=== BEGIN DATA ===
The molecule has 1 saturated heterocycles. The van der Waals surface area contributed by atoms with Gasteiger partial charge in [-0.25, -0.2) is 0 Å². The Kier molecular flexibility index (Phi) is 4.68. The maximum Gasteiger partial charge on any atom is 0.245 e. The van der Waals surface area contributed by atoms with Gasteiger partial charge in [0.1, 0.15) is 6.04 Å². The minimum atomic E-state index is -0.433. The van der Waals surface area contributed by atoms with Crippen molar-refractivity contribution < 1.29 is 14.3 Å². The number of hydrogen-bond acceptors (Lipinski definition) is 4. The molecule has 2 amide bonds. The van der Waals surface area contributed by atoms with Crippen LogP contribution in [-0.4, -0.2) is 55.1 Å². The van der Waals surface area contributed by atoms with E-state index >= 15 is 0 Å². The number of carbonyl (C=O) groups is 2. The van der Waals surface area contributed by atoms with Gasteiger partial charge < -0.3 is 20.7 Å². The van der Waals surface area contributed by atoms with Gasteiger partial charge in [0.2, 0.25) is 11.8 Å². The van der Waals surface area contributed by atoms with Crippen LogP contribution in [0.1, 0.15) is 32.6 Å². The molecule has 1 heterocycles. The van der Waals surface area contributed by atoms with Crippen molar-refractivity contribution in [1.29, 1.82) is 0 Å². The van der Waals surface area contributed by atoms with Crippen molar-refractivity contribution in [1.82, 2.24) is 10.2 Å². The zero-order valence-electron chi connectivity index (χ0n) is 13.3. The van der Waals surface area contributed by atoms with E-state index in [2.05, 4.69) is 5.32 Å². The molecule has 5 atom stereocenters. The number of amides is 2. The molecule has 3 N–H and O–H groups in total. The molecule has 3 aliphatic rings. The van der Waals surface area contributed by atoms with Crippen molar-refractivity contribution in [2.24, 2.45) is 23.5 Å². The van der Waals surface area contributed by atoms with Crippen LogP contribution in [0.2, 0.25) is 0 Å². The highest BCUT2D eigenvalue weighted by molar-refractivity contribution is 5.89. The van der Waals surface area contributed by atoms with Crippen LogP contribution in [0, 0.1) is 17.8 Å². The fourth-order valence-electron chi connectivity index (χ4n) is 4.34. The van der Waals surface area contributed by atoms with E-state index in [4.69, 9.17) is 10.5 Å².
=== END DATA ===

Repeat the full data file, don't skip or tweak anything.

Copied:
The molecule has 1 saturated heterocycles. The van der Waals surface area contributed by atoms with Gasteiger partial charge in [-0.25, -0.2) is 0 Å². The Kier molecular flexibility index (Phi) is 4.68. The maximum Gasteiger partial charge on any atom is 0.245 e. The van der Waals surface area contributed by atoms with Gasteiger partial charge in [0.1, 0.15) is 6.04 Å². The minimum atomic E-state index is -0.433. The van der Waals surface area contributed by atoms with Crippen molar-refractivity contribution < 1.29 is 14.3 Å². The number of hydrogen-bond acceptors (Lipinski definition) is 4. The molecule has 2 amide bonds. The van der Waals surface area contributed by atoms with Crippen LogP contribution in [-0.4, -0.2) is 55.1 Å². The van der Waals surface area contributed by atoms with E-state index >= 15 is 0 Å². The number of carbonyl (C=O) groups is 2. The van der Waals surface area contributed by atoms with Gasteiger partial charge < -0.3 is 20.7 Å². The van der Waals surface area contributed by atoms with Gasteiger partial charge in [0.2, 0.25) is 11.8 Å². The van der Waals surface area contributed by atoms with Crippen LogP contribution in [0.1, 0.15) is 32.6 Å². The molecule has 1 heterocycles. The van der Waals surface area contributed by atoms with Crippen molar-refractivity contribution in [1.29, 1.82) is 0 Å². The van der Waals surface area contributed by atoms with Crippen molar-refractivity contribution in [1.82, 2.24) is 10.2 Å². The zero-order valence-electron chi connectivity index (χ0n) is 13.3. The van der Waals surface area contributed by atoms with E-state index in [2.05, 4.69) is 5.32 Å². The molecule has 5 atom stereocenters. The number of amides is 2. The molecule has 3 N–H and O–H groups in total. The molecule has 3 aliphatic rings. The van der Waals surface area contributed by atoms with Crippen molar-refractivity contribution in [2.24, 2.45) is 23.5 Å². The van der Waals surface area contributed by atoms with Crippen LogP contribution in [0.2, 0.25) is 0 Å². The highest BCUT2D eigenvalue weighted by molar-refractivity contribution is 5.89. The van der Waals surface area contributed by atoms with Crippen LogP contribution in [0, 0.1) is 17.8 Å². The fourth-order valence-electron chi connectivity index (χ4n) is 4.34. The van der Waals surface area contributed by atoms with E-state index in [4.69, 9.17) is 10.5 Å².